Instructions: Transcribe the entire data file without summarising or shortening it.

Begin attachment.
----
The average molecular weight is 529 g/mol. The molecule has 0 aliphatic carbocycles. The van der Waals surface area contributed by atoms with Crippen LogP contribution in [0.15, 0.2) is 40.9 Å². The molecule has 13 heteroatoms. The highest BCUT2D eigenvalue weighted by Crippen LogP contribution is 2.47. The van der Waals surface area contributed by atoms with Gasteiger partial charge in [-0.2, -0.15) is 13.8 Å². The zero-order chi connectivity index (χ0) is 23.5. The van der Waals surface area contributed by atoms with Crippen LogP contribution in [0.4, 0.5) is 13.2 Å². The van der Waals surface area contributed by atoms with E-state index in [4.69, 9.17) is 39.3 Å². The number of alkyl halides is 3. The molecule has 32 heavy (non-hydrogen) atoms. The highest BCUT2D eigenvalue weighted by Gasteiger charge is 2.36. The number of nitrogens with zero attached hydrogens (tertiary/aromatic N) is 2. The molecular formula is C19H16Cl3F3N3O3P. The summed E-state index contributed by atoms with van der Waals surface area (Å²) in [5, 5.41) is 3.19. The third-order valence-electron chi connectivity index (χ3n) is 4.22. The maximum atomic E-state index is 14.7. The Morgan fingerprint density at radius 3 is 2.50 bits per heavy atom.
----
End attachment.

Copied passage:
The average molecular weight is 529 g/mol. The molecule has 0 aliphatic carbocycles. The van der Waals surface area contributed by atoms with Crippen LogP contribution in [0.15, 0.2) is 40.9 Å². The molecule has 13 heteroatoms. The highest BCUT2D eigenvalue weighted by Crippen LogP contribution is 2.47. The van der Waals surface area contributed by atoms with Gasteiger partial charge in [-0.2, -0.15) is 13.8 Å². The zero-order chi connectivity index (χ0) is 23.5. The van der Waals surface area contributed by atoms with Crippen LogP contribution in [0.4, 0.5) is 13.2 Å². The van der Waals surface area contributed by atoms with E-state index in [4.69, 9.17) is 39.3 Å². The number of alkyl halides is 3. The molecule has 32 heavy (non-hydrogen) atoms. The highest BCUT2D eigenvalue weighted by Gasteiger charge is 2.36. The number of nitrogens with zero attached hydrogens (tertiary/aromatic N) is 2. The molecular formula is C19H16Cl3F3N3O3P. The summed E-state index contributed by atoms with van der Waals surface area (Å²) in [5, 5.41) is 3.19. The third-order valence-electron chi connectivity index (χ3n) is 4.22. The maximum atomic E-state index is 14.7. The Morgan fingerprint density at radius 3 is 2.50 bits per heavy atom.